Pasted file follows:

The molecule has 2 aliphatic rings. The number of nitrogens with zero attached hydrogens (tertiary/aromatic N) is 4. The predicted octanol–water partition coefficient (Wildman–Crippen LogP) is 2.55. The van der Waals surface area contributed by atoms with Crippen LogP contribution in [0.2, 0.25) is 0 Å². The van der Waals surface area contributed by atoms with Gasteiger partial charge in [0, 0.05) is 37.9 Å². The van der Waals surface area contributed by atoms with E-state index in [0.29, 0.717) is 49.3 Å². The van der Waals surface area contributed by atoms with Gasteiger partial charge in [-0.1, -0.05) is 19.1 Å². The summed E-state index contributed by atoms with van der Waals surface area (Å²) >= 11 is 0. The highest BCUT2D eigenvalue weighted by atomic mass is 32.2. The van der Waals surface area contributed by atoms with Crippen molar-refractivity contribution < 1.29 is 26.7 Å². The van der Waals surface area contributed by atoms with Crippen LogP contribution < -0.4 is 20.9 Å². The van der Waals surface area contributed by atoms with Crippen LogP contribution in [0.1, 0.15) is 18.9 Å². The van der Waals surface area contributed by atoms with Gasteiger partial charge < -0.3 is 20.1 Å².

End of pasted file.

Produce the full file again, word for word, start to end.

The molecule has 2 aliphatic rings. The number of nitrogens with zero attached hydrogens (tertiary/aromatic N) is 4. The predicted octanol–water partition coefficient (Wildman–Crippen LogP) is 2.55. The van der Waals surface area contributed by atoms with Crippen LogP contribution in [0.2, 0.25) is 0 Å². The van der Waals surface area contributed by atoms with Gasteiger partial charge in [0, 0.05) is 37.9 Å². The van der Waals surface area contributed by atoms with E-state index in [0.29, 0.717) is 49.3 Å². The van der Waals surface area contributed by atoms with Gasteiger partial charge in [-0.1, -0.05) is 19.1 Å². The summed E-state index contributed by atoms with van der Waals surface area (Å²) >= 11 is 0. The highest BCUT2D eigenvalue weighted by atomic mass is 32.2. The van der Waals surface area contributed by atoms with Crippen molar-refractivity contribution < 1.29 is 26.7 Å². The van der Waals surface area contributed by atoms with Crippen LogP contribution < -0.4 is 20.9 Å². The van der Waals surface area contributed by atoms with Crippen LogP contribution in [0.1, 0.15) is 18.9 Å². The van der Waals surface area contributed by atoms with Gasteiger partial charge < -0.3 is 20.1 Å².